• Wed, Dec 28 2011

Allow This Toddler To Explain To You The Problematic Nature Of Gender-Stereotyped Marketing To Kids

Have you ever wondered exactly why it’s so problematic that marketers try to push gender stereotyped toys on kids? Like pink for girls and superheroes for boys?

Allow Riley, a toddler, to explain. She’s taped here in a toy store railing against the inequity of the toy selection. Why, she wonders aloud, do companies only make princesses and pink toys for girls? Maybe girls want superheroes! (And maybe boys want pink, her gender conscious dad adds as he films his budding feminist activist). Anyway, if you needed a talking points memo on this particular issue, Riley pretty much nails it.

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  • EKS

    so cute! (and true!)

  • KDC

    That was the most precious thing ever!! What a smart girl. She’ll go places.

  • KeLynn

    I hate to say this but…this sounds very much like she was coached by her parents on what to say, then they videotaped her parroting it and pretended she thought of it all on her own.

    Obviously I agree with the sentiment that the “girls only like pink” mentality is ridiculous, but I don’t think most little kids would even notice those details. I think most kids would play with the toys they wanted to – dolls, action figures, princesses, superheros, whatever – and not play with the ones they don’t want to, and I don’t think a kid this young would really take it to the next level to a) notice that pink things are marketed towards girls and b) care enough about unjust marketing to get this riled up about it.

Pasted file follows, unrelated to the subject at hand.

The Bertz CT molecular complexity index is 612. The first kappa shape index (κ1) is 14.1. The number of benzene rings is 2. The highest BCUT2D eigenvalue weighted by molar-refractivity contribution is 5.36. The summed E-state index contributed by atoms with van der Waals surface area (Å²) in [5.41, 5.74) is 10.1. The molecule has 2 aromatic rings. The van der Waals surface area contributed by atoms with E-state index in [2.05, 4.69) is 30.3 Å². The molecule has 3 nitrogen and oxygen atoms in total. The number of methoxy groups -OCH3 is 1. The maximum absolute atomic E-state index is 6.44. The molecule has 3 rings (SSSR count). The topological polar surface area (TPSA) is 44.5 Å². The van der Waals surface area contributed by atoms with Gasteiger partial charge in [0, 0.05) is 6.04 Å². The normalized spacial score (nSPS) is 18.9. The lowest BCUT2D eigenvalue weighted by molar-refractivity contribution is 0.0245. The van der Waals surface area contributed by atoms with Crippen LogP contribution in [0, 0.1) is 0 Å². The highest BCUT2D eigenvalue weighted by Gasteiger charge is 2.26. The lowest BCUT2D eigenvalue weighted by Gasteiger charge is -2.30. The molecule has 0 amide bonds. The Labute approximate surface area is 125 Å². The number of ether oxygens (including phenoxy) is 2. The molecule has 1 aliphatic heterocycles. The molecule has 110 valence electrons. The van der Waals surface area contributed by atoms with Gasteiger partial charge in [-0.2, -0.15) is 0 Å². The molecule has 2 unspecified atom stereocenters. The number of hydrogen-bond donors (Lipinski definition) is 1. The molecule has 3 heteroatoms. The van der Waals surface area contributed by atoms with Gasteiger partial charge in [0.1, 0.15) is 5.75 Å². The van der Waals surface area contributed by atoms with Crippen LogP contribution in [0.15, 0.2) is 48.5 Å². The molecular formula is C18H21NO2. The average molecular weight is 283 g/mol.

• Elle

      First, humans develop a sense of gender by age 3 so they absolutely notice these things, and second, small children have to play with whatever toy their parents buy them, and parents love to reinforce gender stereotypes because they are stupid and think a boy playing with a doll will traumatize them. So you’re wrong about everything you just said.

    • Brooke

      Agree with kelynn. While I don’t doubt this kid is smart and probably did notice something paculiar about the separation of the toys, it seems coached. I just don’t think kids realize ‘companies’ are the ones targeting them. Awesome video regardless, though.

    • KeLynn

      Elle, I think maybe you didn’t understand what I said? I never said that kids don’t notice gender. I said that I don’t think they would notice the difference in marketing schemes aimed at different genders, which is an entirely different concept.

      Also, you are right that kids have to play with whatever their parents give them so I guess I’m wrong with the detail that kids “would” play with the toys they like because their parents have the ultimate say, but I guess my point was more that kids know what they WANT to play with, regardless of whether their parents actually buy it for them. So, if a little girl wants to play with superheros and her parents won’t let her and buys her barbies instead – that sucks for her, but that doesn’t mean she’s going to automatically notice gender-specific marketing. I think it just means that she’ll notice she’s not allowed to play with the toys she wants to play with and think her parents are mean for that, and not think about the companies’ “tricks” behind that unjustice.